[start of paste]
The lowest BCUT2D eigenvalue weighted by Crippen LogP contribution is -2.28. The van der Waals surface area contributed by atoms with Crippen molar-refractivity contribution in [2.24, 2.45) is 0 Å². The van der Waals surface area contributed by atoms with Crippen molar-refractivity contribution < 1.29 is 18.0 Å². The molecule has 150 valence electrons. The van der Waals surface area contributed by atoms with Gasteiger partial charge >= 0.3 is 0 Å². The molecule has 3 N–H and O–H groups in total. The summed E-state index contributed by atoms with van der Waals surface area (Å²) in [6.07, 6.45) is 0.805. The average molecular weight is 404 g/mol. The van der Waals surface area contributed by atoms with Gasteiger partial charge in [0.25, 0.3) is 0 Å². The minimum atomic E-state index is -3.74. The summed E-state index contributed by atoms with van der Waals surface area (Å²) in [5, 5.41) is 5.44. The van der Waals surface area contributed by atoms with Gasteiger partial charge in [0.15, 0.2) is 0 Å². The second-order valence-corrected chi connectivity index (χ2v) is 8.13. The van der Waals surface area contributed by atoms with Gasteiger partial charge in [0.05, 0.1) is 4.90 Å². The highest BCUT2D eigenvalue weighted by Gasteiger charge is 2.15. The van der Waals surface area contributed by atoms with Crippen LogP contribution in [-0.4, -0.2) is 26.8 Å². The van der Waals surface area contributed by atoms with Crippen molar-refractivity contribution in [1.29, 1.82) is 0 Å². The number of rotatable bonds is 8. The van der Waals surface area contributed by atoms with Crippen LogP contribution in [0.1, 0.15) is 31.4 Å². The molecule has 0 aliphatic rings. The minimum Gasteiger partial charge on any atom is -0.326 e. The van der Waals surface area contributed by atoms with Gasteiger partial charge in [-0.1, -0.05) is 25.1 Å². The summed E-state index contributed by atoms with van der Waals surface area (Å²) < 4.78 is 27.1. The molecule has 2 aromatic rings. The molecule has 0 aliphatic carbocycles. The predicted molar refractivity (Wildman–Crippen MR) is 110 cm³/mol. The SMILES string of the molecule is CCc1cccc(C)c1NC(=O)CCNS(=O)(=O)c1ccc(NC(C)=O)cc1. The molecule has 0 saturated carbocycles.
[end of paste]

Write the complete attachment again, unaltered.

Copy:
The lowest BCUT2D eigenvalue weighted by Crippen LogP contribution is -2.28. The van der Waals surface area contributed by atoms with Crippen molar-refractivity contribution in [2.24, 2.45) is 0 Å². The van der Waals surface area contributed by atoms with Crippen molar-refractivity contribution < 1.29 is 18.0 Å². The molecule has 150 valence electrons. The van der Waals surface area contributed by atoms with Gasteiger partial charge >= 0.3 is 0 Å². The molecule has 3 N–H and O–H groups in total. The summed E-state index contributed by atoms with van der Waals surface area (Å²) in [6.07, 6.45) is 0.805. The average molecular weight is 404 g/mol. The van der Waals surface area contributed by atoms with Gasteiger partial charge in [0.25, 0.3) is 0 Å². The minimum atomic E-state index is -3.74. The summed E-state index contributed by atoms with van der Waals surface area (Å²) in [5, 5.41) is 5.44. The van der Waals surface area contributed by atoms with Gasteiger partial charge in [0.15, 0.2) is 0 Å². The second-order valence-corrected chi connectivity index (χ2v) is 8.13. The van der Waals surface area contributed by atoms with Gasteiger partial charge in [0.05, 0.1) is 4.90 Å². The highest BCUT2D eigenvalue weighted by Gasteiger charge is 2.15. The van der Waals surface area contributed by atoms with Crippen LogP contribution in [-0.4, -0.2) is 26.8 Å². The van der Waals surface area contributed by atoms with Crippen molar-refractivity contribution in [1.29, 1.82) is 0 Å². The number of rotatable bonds is 8. The van der Waals surface area contributed by atoms with Crippen LogP contribution in [0.1, 0.15) is 31.4 Å². The molecule has 0 aliphatic rings. The minimum Gasteiger partial charge on any atom is -0.326 e. The van der Waals surface area contributed by atoms with Gasteiger partial charge in [-0.1, -0.05) is 25.1 Å². The summed E-state index contributed by atoms with van der Waals surface area (Å²) < 4.78 is 27.1. The molecule has 2 aromatic rings. The molecule has 0 aliphatic carbocycles. The predicted molar refractivity (Wildman–Crippen MR) is 110 cm³/mol. The SMILES string of the molecule is CCc1cccc(C)c1NC(=O)CCNS(=O)(=O)c1ccc(NC(C)=O)cc1. The molecule has 0 saturated carbocycles.